Confidence The Old Fashioned Way

Confidence The Old Fashioned Way

Daily, parents tell me that they want to help their kids develop self-confidence, a quest as old as time.  At the risk of raising some eyebrows let me posit that many (but not all) parents have lost track of how to get their kids’ confidence “from here to there”.  Prior to the mid-twentieth century parents seemed to understand that self-confidence developed only from standing on one’s own two feet and personally learning to cope with challenge and adversity.

Over the last half-century, however, the ways in which parents have attempted to engender self-confidence in their kids has gradually changed, and not necessarily for the better.  Today we’re often more concerned about how our children are feeling than about whether or not they are building self-discipline, accountability or resilience; all key ingredients in self-confidence.  Here are some of the things I see parents doing, with the best of intentions, that don’t lead to increased self-confidence in their kids:

  • Arranging which classroom teacher their children have in order to shield them from those who are overly strict, or less-than-kind, or too demanding.

  • Picking their kids’ play dates and closely monitoring them.

  • Helping their children with their homework (and sometimes doing it for them) to protect their kids from the pain of receiving a poor grade.

  • Intervening when their children aren’t chosen for a sports team or an AP class.

  • Allowing them to drop activities because they turn out to be too hard or to require too much effort.

  • Praising their kids too effusively and not always in response to a job-well-done or, frankly, to real talent.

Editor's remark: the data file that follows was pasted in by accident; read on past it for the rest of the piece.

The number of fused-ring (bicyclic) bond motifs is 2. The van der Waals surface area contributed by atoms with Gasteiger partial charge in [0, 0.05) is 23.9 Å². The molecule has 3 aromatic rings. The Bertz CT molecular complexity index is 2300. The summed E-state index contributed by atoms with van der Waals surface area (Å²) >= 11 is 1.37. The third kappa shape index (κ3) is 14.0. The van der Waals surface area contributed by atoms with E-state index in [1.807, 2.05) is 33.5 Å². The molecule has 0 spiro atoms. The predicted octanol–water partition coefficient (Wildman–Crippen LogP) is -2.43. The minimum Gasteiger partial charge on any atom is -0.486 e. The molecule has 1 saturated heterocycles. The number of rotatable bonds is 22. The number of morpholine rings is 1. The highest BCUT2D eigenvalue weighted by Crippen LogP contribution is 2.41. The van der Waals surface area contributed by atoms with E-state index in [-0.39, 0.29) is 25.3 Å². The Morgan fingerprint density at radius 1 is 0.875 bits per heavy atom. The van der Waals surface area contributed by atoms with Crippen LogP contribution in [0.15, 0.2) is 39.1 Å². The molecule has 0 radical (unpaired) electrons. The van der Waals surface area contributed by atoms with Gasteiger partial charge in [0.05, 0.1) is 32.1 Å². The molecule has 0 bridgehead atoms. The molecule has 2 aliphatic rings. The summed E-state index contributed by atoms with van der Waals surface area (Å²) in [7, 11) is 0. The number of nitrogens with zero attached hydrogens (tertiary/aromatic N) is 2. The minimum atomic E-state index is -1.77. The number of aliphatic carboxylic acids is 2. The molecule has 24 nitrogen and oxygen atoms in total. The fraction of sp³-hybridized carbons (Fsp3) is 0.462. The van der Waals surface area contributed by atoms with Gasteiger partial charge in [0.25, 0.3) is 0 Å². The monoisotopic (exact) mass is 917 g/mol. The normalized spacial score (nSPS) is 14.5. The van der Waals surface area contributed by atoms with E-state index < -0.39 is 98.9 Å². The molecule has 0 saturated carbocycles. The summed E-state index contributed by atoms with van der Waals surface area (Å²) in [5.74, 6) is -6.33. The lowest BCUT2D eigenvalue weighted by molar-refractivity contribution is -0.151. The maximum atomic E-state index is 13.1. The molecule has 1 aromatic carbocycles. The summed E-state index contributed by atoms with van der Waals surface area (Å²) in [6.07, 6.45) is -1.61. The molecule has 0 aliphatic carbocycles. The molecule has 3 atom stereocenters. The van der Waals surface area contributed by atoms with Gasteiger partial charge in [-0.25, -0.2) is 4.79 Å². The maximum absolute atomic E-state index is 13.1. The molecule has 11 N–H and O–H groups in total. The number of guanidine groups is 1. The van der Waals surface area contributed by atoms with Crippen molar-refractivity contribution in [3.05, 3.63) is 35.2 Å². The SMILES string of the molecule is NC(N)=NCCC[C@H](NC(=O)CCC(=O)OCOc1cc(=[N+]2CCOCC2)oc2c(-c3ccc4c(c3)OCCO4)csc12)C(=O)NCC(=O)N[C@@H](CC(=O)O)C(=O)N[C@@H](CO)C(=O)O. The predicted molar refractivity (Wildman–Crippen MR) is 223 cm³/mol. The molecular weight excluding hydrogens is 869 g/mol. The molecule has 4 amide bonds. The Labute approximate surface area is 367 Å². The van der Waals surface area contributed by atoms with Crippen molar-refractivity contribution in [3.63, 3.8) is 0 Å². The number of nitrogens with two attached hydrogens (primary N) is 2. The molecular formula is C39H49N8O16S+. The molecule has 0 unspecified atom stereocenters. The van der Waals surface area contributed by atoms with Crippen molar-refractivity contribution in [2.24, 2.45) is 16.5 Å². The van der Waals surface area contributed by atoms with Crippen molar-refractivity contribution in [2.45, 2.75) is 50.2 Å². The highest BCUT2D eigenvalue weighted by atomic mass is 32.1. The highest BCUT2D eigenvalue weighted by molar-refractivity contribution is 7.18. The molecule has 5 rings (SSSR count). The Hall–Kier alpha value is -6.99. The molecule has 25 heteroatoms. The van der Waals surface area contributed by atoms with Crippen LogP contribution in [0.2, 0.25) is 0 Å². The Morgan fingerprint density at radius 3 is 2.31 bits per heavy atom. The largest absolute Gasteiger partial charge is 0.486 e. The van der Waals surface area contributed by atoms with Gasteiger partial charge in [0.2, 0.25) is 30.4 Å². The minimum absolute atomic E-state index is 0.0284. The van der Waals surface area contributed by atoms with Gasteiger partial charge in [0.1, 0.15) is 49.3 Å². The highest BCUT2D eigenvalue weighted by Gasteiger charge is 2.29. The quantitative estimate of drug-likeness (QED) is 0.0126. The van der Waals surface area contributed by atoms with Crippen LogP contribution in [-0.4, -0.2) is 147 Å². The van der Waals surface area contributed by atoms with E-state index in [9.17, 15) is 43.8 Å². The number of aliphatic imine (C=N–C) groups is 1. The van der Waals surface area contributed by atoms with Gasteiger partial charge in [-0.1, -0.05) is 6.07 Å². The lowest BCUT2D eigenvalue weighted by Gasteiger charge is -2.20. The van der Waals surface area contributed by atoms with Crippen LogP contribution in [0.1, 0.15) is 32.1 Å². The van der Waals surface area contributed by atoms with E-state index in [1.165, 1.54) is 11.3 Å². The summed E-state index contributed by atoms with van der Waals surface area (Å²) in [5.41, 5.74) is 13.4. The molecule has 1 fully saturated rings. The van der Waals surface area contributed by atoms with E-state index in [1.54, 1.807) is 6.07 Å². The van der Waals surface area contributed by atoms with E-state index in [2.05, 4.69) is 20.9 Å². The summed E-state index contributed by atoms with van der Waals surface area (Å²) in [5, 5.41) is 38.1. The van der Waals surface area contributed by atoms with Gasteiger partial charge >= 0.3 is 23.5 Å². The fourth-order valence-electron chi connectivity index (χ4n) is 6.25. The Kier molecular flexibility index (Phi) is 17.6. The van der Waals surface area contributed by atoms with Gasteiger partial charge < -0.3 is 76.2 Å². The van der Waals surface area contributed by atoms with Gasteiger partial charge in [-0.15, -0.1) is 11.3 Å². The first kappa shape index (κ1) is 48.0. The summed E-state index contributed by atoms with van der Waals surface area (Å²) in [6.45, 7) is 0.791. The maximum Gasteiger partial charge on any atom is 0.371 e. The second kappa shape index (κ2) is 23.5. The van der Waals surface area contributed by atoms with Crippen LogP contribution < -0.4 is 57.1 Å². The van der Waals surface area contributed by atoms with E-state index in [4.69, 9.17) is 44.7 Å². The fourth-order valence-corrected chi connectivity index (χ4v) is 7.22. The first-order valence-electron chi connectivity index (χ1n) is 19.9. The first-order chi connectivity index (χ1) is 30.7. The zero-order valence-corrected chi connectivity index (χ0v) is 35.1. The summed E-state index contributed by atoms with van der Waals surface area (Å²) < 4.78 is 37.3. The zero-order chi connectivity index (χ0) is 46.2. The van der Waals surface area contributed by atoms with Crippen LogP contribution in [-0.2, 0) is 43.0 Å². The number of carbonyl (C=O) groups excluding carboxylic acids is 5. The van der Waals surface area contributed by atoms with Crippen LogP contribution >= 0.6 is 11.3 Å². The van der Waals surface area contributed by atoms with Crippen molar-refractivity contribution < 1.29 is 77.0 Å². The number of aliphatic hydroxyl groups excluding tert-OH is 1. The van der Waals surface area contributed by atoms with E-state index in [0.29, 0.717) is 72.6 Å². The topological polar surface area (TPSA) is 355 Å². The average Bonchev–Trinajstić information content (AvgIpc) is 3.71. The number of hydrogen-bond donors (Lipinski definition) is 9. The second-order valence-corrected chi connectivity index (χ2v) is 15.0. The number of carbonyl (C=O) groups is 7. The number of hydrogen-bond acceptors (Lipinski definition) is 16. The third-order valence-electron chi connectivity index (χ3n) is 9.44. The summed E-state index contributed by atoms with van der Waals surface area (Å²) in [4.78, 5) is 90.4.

• Keeping their kids from suffering the consequences for poor behavior or lack of effort, believing that holding them accountable is too harsh and will make kids feel badly about themselves.

  • Generally shielding their children from stress and failure.

The good news is that when I explain to moms and dads the following guidelines for developing self-confidence in their kids, they are often relieved (because it is makes good sense):

  • From a young age introduce your children to new experiences and activities.  Doing so will help them readily adapt to change.

  • Expose your kids to new people and to a variety of children their age.  This will help them develop social skills and learn to form new relationships.

  • In an age-appropriate way allow your kids to experience the difficult classroom teacher, coach or social interaction.  Rather than jumping in to fix the situation talk with your child about how they might handle it. If they are able to do so without your intervention it will give their belief in themselves a big boost!

  • Be realistic and balanced in praising your kids and their accomplishments.  If you over-state their achievements or talents they’ll be unprepared for the feedback they get from the rest of the world, leaving them confused and crest-fallen.

  • Be available to help your kids with homework, projects and other activities but avoid jumping in to do or fix it for them.  Instead, encourage them to think the situation through themselves by asking questions such as: “what are you missing”, or “how could you approach this differently”?

  • Finally, gradually allow them to experience adversity.  Facing difficult situations (which are age-appropriate) can help your children begin to develop tools that will get through the tough times for the rest of their lives.

Truth be told, previous generations understood and practiced these principles.  Even in an age when we constantly embrace what’s new, sometimes the old-fashioned way still works best!